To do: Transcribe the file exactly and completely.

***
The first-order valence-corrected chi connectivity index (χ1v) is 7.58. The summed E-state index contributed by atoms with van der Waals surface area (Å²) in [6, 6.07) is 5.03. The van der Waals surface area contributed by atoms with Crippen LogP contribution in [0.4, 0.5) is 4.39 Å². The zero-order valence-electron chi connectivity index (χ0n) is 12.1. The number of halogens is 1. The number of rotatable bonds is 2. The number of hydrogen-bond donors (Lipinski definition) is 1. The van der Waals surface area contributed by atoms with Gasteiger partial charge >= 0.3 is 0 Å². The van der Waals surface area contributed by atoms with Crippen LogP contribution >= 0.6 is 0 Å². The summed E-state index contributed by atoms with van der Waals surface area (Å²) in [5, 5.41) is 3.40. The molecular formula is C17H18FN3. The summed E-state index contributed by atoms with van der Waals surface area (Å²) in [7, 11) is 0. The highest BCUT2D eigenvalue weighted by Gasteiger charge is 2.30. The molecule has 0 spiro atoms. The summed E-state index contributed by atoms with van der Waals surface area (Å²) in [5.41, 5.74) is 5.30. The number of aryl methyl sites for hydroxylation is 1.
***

The first-order valence-corrected chi connectivity index (χ1v) is 7.58. The summed E-state index contributed by atoms with van der Waals surface area (Å²) in [6, 6.07) is 5.03. The van der Waals surface area contributed by atoms with Crippen LogP contribution in [0.4, 0.5) is 4.39 Å². The zero-order valence-electron chi connectivity index (χ0n) is 12.1. The number of halogens is 1. The number of rotatable bonds is 2. The number of hydrogen-bond donors (Lipinski definition) is 1. The van der Waals surface area contributed by atoms with Gasteiger partial charge >= 0.3 is 0 Å². The van der Waals surface area contributed by atoms with Crippen LogP contribution >= 0.6 is 0 Å². The summed E-state index contributed by atoms with van der Waals surface area (Å²) in [5, 5.41) is 3.40. The molecular formula is C17H18FN3. The summed E-state index contributed by atoms with van der Waals surface area (Å²) in [7, 11) is 0. The highest BCUT2D eigenvalue weighted by Gasteiger charge is 2.30. The molecule has 0 spiro atoms. The summed E-state index contributed by atoms with van der Waals surface area (Å²) in [5.41, 5.74) is 5.30. The number of aryl methyl sites for hydroxylation is 1.